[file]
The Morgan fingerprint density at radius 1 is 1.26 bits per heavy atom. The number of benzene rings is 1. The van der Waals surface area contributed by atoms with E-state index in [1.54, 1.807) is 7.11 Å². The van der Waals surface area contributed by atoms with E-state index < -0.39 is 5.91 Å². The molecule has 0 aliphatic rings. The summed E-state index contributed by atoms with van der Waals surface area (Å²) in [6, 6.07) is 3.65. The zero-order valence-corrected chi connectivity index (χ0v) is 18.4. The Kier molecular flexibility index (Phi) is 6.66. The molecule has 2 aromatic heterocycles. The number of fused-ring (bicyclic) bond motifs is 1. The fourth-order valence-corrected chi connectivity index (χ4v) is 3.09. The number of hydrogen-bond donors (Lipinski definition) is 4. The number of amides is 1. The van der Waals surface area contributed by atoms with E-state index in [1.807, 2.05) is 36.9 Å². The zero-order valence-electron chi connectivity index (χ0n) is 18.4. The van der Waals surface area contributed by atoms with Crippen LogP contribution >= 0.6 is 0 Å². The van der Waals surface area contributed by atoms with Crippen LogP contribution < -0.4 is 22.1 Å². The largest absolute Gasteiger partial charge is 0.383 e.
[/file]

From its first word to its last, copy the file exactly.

The Morgan fingerprint density at radius 1 is 1.26 bits per heavy atom. The number of benzene rings is 1. The van der Waals surface area contributed by atoms with E-state index in [1.54, 1.807) is 7.11 Å². The van der Waals surface area contributed by atoms with E-state index < -0.39 is 5.91 Å². The molecule has 0 aliphatic rings. The summed E-state index contributed by atoms with van der Waals surface area (Å²) in [6, 6.07) is 3.65. The zero-order valence-corrected chi connectivity index (χ0v) is 18.4. The Kier molecular flexibility index (Phi) is 6.66. The molecule has 2 aromatic heterocycles. The number of fused-ring (bicyclic) bond motifs is 1. The fourth-order valence-corrected chi connectivity index (χ4v) is 3.09. The number of hydrogen-bond donors (Lipinski definition) is 4. The number of amides is 1. The van der Waals surface area contributed by atoms with E-state index in [1.807, 2.05) is 36.9 Å². The zero-order valence-electron chi connectivity index (χ0n) is 18.4. The van der Waals surface area contributed by atoms with Crippen LogP contribution >= 0.6 is 0 Å². The van der Waals surface area contributed by atoms with Crippen LogP contribution < -0.4 is 22.1 Å². The largest absolute Gasteiger partial charge is 0.383 e.